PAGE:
NASIR – Like many 13 year-olds, Gach Chuol is timid, shyly looking down at the ground as he speaks to a stranger.
But he is also joining South Sudan’s war to avenge the death of his parents, and brandishes an AK-47 assault rifle as he recalls why he traded his school books for arms.
“I just want to fight because of what they have done to my parents,” said Chuol, speaking at a rally organised by the White Army, a militia that took up arms again to fight government troops in South Sudan’s four month-old civil war
Brutal fighting has pitted President Salva Kiir’s forces against those loosely allied with rebel chief Riek Machar, sacked as vice president in 2013.
The conflict has spread from the capital Juba to oil-rich states, with the rebels this week celebrating the recapture of the key town of Bentiu in a renewed rebel offensive they claim will seize crucial oil fields.
But it has also taken on an ethnic dimension, pitting Kiir’s Dinka tribe against militia forces from Machar’s Nuer people, and the scale of the fighting has led aid workers to warn of possible famine.
UN Secretary General Ban Ki-moon warned Wednesaday that “without immediate action, up to a million people could face famine in a matter of months”.
However teenagers like 15-year-old Matt Thor, whose father was killed shortly after fighting broke out on December 15, are consumed by the desire fpr retribution
“I want to go and kill,” he said, holding a gun too big for his small frame. “I want to go to the place of war, because I want to fight with Dinka.”
Dressed in civilian clothing and posing with rifles and machine guns grabbed from those they’ve killed, the White Army is loosely tied to Machar’s army, but follow their own informal command structures.
They are named after the white ash the fighters smear over their bodies, both as fearsome war paint and to ward off the mosquitoes that infest the vast roadless swamplands and grasslands they control.
For them, the war appears an ethnic not political struggle, a fight for revenge that promises to perpetuate a conflict in which thousands have already been killed and forced a million people to flee.
- No recruit too young -
Many pay no heed to dragging peace talks in Ethiopia, saying they will continue fighting until Kiir is out of power.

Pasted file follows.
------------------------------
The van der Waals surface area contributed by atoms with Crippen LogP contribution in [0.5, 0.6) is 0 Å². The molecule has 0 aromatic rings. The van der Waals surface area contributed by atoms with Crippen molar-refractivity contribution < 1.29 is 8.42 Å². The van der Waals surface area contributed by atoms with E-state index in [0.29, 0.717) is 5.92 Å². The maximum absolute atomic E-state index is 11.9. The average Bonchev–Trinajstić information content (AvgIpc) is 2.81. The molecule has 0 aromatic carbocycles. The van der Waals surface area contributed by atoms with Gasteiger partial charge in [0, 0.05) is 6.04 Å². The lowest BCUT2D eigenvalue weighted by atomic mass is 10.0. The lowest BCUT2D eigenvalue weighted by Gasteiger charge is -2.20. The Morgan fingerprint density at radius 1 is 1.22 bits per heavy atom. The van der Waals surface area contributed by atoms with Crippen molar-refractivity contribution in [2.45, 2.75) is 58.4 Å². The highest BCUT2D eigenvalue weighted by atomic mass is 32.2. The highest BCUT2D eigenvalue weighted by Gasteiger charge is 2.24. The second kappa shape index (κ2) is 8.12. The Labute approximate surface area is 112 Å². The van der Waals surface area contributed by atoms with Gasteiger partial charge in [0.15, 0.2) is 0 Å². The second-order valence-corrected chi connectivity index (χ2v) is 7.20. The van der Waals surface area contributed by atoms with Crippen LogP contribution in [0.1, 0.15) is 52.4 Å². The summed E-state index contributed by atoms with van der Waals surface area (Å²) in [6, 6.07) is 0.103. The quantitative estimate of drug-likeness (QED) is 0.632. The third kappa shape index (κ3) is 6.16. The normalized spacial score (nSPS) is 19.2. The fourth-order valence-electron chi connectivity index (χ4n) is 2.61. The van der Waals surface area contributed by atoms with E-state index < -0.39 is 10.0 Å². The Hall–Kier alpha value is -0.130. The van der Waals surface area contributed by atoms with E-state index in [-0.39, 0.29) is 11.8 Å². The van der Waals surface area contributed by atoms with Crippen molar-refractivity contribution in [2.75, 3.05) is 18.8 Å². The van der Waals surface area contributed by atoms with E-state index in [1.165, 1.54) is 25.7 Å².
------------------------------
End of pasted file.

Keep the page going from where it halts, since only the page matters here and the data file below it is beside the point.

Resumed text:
“If it means the people fight until the last man falls, then they will do that,” said Koang Monying, a White Army commander in the former mission-station of Nasir in oil-rich Upper Nile State.
Monying insisted he was not actively recruiting children, but said there is no bar to membership for those that want to join.
“Some of these young boys are very bitter because they lost some of their relatives,” he said, as scores of soldiers sang war songs, with the crackle of rifle fire as they shot in the air. “They decided to take up arms to carry out revenge.”
Machar, speaking to AFP from his rebel hideout in Upper Nile, dodges the issue of his relationship with the White Army, claiming not to support child soldiers but admitting the force — accused of massacre and rape — are a “helping hand”.
“We don’t deny them, they are part of us, we fight alongside each other against the government forces, but we tell them what should not be done in warfare,” Machar said.
White Army members say they are not fighting for Machar, whose political ambitions are far removed from their traditional cattle-herding lives.
“We are not fighting because of him, we are fighting because of what happened in Juba… it is revenge,” said gun-toting fighter Dama Gatech, referring to massacres that took place when fighting first broke out.
But both the White Army and Machar’s more regular forces — defected soldiers from the government’s army — have scant resources, relying on stolen supplies.
“We were forced to fight, that’s why now we don’t have resources,” said Garthoth Gatkuoth, rebel commander for Upper Nile, dressed in military fatigues and running shoes.
But dozens of White Army fighters still set off for the frontline each day, commanders say.
Nhial Lual, 35, is preparing to go to the oil fields as soon his gunshot wound from a previous battle heals, saying he has no qualms about killing his fellow countrymen.
“They are not my brothers,” Lual said. “Regardless of how long it takes, even if it takes 10 years, I will defeat them.”
Teenager Chuol said he wants to go back to school if the war ends, but for now will head to the frontline.
“I am not afraid,” the slight boy said.
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Child soldiers battle in worsening South Sudan war